Microsoft was considered to have escaped lightly after the European Commission found it guilty in 2004 of bundling its media player software with Windows to the detriment of competition. It was ordered to sell a second version of Windows in Europe without its media player, but the new version was priced the same, few PC makers stocked it and the product effectively bombed in the market.
People continued to buy the original version of Windows, complete with the media player, and the remedy did little to help Microsoft’s rivals.
With its fresh antitrust suit filed with the Commission this week, browser maker Opera Software is hoping for a tougher penalty to rein in what it sees as Microsoft’s illegal bundling of its Internet Explorer (IE) browser with Windows. One legal expert said that this time around, Microsoft might not be so lucky.
“The landscape has changed quite a bit between Microsoft and the European Commission since the last ruling. If there’s a replay of what led up to the 2004 ruling, and Microsoft takes similar positions regarding bundling, then I wouldn’t be surprised if the Commission comes down harder now,” said Chris Norall, a partner in the Brussels office of the law firm Morrison & Foerster.
Opera argues that because each version of Windows comes with only IE preinstalled, Microsoft has an unfair advantage against rivals like Opera and Firefox. That has helped it maintain a consistent market share on Windows PCs of around 80 percent, Opera contends.
The Norwegian company now wants the Commission to come up with a tougher remedy to overcome Microsoft’s advantage. If the Commission agrees that the bundling of IE is just as illegal as the bundling of Windows Media Player was in 2004, its remedy this time “will be tougher, it will have teeth,” said Norall, whose law firm is not involved in the Microsoft case.
One possible outcome would be to make Microsoft offer a second version of Windows without Windows Media Player, and to sell it at a lower price than the “complete” version of Windows. That may give PC makers more incentive to offer it. Opera’s preferred solution, however, is simply to force Microsoft to pre-load other browsers with Windows when it ships.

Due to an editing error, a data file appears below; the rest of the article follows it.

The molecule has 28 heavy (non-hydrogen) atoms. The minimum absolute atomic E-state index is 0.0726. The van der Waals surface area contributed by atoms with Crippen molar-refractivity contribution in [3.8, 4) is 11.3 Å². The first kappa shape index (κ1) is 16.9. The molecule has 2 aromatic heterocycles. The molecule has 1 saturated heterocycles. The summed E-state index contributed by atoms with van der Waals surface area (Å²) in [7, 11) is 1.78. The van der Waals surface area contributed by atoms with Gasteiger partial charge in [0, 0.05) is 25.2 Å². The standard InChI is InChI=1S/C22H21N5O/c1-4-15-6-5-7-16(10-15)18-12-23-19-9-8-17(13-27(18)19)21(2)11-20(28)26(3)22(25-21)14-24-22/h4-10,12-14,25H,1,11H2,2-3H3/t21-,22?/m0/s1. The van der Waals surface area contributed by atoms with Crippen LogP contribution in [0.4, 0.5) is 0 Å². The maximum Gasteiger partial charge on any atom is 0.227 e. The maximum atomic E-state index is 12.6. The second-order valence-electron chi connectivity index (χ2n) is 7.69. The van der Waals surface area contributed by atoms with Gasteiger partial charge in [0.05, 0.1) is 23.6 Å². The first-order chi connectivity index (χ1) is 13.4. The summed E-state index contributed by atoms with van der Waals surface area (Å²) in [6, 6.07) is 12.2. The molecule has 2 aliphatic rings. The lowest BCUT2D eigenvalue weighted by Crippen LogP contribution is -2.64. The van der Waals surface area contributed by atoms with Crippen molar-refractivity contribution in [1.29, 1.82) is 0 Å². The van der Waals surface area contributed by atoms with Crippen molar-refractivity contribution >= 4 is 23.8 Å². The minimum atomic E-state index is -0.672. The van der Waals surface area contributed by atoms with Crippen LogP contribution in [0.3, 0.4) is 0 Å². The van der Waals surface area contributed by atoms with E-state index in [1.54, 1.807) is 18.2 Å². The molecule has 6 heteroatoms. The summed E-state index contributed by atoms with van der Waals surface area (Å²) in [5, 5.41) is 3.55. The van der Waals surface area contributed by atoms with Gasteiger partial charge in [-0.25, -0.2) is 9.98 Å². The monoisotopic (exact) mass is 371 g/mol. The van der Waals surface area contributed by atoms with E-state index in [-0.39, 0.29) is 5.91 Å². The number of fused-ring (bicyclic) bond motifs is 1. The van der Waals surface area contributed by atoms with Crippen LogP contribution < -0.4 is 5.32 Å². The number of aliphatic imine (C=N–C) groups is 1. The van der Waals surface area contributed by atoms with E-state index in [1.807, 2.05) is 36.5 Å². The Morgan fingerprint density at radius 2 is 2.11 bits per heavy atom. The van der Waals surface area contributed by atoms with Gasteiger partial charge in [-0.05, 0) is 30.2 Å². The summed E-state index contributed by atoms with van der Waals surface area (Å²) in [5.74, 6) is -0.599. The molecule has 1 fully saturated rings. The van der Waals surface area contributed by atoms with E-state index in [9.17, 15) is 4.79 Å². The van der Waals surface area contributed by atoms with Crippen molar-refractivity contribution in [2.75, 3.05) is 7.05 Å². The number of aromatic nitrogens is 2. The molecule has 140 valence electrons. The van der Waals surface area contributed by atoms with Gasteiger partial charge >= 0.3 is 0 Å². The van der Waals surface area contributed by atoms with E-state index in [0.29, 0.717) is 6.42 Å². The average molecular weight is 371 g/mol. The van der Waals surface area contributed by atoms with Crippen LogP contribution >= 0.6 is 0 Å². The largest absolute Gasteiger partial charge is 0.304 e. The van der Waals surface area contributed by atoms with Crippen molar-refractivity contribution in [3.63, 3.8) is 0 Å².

“In our minds, the best solution would be one version of Windows with a must-carry type of provision,” said Jason Hoida, Opera’s deputy general counsel.
Microsoft is likely to fight that remedy fiercely. It says it will cooperate with the Commission’s investigation, but argues, as it has before, that consumers benefit from bundling its browser with Windows. What’s more, it notes, PC makers and consumers are free to install any other browser if they wish.
Microsoft’s position my be strengthened by the popularity of rival browsers in Europe, notably Firefox, which has reached a market share of close to 40 percent in some key markets, such as Germany, studies have shown. If Microsoft can argue that rivals to IE are gaining market share, it could help it persuade the Commission that antitrust intervention is not necessary.
Opera responds that the growth of other browsers has been levelling out. “Firefox has attracted a lot of users, especially in the open-source world, but it has not been climbing consistently,” said Hakon Wium Lie, Opera’s chief technology officer.
In addition, he said, Opera’s complaint is focussed on Windows PCs, where IE’s share is higher, and not that of Linux or Macintosh computers. However, it is uncertain that the Commission will exclude Linux and Macintosh computers when it considers the relevant market in this case.
Opera’s position may be helped by the previous antitrust judgment against Microsoft. Three months ago the Court of First Instance endorsed the legality of the Commission’s 2004 ruling when it threw out Microsoft’s appeal. The Commission will examine the new complaint “in light of the case law set in the Court of First Instance judgement,” Commission spokesman Jonathan Todd said Thursday.
Opera expects the case to move along faster than the seven years it took to reach the 2004 decision, since the Commission has already deemed Microsoft to be a monopolist, and because Microsoft opted against a further appeal against that decision. “There is an unappealed judgment, so we hope this will go faster,” Hoida said.
Thomas Vinje, a partner in the Brussels office of the law firm Clifford Chance, which is representing Opera in this case, said: “The complaint is very short. It doesn’t have far to look for a relevant legal precedent.”
In addition to the bundling charge, Opera also complains that Microsoft does not follow Web standards, putting rival browsers at a disadvantage. The issue is significant because if all Web browsers do not use the same standards, Web site developers are likely to design their Web sites to work with the most widely used browser, which is Internet Explorer. That gives people a disincentive to use other browsers.
Microsoft often takes part in debates over Web standards, and says it will implement them, but ultimately does not, Opera’s Lie said. He pointed to CSS, XHTML and DOM as areas where Microsoft does not comply with or is inconsistent.
The Opera complaint is the second against Microsoft filed to the Commission since the 2004 ruling. In February 2006, the European Committee for Interoperable Systems (ECIS) complained that Microsoft is foreclosing the market for productivity software with its Office package. Some expect more complaints to follow.
“The bundling issue is going to come up each time Microsoft adds a new feature to Windows. Will there be more complaints? Yes,” said Norall.